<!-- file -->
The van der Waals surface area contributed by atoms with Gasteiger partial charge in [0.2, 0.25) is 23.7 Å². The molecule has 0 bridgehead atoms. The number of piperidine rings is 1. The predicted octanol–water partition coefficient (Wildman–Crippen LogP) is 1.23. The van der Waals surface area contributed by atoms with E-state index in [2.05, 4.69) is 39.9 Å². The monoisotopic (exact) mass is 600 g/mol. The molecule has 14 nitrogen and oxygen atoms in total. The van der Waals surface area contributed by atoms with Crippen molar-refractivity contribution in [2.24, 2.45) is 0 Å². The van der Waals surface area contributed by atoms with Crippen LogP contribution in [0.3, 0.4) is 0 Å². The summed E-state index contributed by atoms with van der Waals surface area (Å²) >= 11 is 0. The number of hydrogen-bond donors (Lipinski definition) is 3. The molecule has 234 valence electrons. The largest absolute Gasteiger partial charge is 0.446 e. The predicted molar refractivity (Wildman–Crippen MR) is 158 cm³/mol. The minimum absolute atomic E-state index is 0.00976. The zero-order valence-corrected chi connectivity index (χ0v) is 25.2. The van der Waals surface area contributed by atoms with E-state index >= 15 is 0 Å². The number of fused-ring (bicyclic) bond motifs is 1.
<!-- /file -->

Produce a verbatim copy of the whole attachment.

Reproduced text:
The van der Waals surface area contributed by atoms with Gasteiger partial charge in [0.2, 0.25) is 23.7 Å². The molecule has 0 bridgehead atoms. The number of piperidine rings is 1. The predicted octanol–water partition coefficient (Wildman–Crippen LogP) is 1.23. The van der Waals surface area contributed by atoms with E-state index in [2.05, 4.69) is 39.9 Å². The monoisotopic (exact) mass is 600 g/mol. The molecule has 14 nitrogen and oxygen atoms in total. The van der Waals surface area contributed by atoms with Crippen molar-refractivity contribution in [2.24, 2.45) is 0 Å². The van der Waals surface area contributed by atoms with Crippen LogP contribution in [0.3, 0.4) is 0 Å². The summed E-state index contributed by atoms with van der Waals surface area (Å²) >= 11 is 0. The number of hydrogen-bond donors (Lipinski definition) is 3. The molecule has 234 valence electrons. The largest absolute Gasteiger partial charge is 0.446 e. The predicted molar refractivity (Wildman–Crippen MR) is 158 cm³/mol. The minimum absolute atomic E-state index is 0.00976. The zero-order valence-corrected chi connectivity index (χ0v) is 25.2. The van der Waals surface area contributed by atoms with E-state index >= 15 is 0 Å². The number of fused-ring (bicyclic) bond motifs is 1.